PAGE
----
- Patrick Reed, United States – The seventh-ranked Reed has played well in the Valspar despite failing to claim the title, tying for second in 2015 (losing in a playoff to Jordan Spieth) and 2018, in addition to tying for seventh in 2016. He won the Farmers and has four top-10 finishes this season, including a tie for eighth in the Masters in his last start.
- Tyrrell Hatton, England – The eight-ranked Hatton, who won the Abu Dhabi HSBC Championship earlier this year, tied for eighth in the Zurich Classic with Danny Willett last week, his third top-10 this season. He also tied for 18th in the Masters, closing with a 68. Missed the cut in his Valspar debut in 2019, opening with 69 before shooting 81.
- Sungjae Im, South Korea – Finished in a tie for fourth in his Valspar Championship debut two years ago, finishing two strokes behind winner Paul Casey. Im tied for second in the 2020 Masters, tied for fifth in the Sentry Tournament of Champions in Hawaii and tied for eighth in the Honda Classic, in addition to tying for 22nd in the U.S. Open.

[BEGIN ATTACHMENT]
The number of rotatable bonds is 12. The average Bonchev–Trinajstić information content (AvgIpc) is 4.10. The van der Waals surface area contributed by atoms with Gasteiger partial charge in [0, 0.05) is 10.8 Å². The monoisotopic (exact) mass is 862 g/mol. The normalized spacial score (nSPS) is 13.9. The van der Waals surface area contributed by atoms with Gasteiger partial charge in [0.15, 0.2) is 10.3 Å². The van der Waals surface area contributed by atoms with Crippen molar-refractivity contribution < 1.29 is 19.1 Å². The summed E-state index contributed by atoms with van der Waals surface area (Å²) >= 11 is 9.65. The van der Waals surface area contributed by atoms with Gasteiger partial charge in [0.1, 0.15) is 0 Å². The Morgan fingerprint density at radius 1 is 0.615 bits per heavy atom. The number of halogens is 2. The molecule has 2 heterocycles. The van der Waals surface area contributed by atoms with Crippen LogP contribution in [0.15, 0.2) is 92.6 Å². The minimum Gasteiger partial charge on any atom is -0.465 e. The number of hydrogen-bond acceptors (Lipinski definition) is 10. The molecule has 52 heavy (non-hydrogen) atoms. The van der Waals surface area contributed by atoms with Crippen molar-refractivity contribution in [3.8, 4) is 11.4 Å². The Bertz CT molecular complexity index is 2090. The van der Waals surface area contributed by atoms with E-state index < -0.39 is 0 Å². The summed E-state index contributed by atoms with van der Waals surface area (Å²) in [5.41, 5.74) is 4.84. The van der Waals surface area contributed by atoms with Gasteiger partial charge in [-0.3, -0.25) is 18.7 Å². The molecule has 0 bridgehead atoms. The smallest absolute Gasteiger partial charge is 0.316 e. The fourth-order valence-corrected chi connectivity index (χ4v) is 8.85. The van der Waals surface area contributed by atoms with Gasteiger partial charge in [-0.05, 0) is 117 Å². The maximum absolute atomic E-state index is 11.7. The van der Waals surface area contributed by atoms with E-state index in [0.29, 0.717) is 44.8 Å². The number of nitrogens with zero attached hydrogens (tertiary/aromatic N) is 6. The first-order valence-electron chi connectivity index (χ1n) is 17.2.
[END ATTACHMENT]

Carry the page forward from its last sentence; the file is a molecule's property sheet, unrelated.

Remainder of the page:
- Viktor Hovland, Norway – Up to No. 15 in the World Golf Rankings after winning the Puerto Rico Open and Mayakoba Classic in 2020, the 23-year-old Norwegian is seventh in the FedEx Cup standings after tying for second in the WGC-Workday and the Farmers, and tying for fifth in the Genesis. Hovland is making his debut in the Valspar.
- Louis Oosthuizen, South Africa – The 2010 Open champion finished second with Charl Schwartzel in the Zurich Classic, losing in a playoff, also was third in the U.S. Open and tied for sixth in the WGC-Workday. Tied for second behind Paul Casey in the 2019 Valspar, tied for seventh in 2017, tied for 16th in 2018 and tied for 20th in 2012.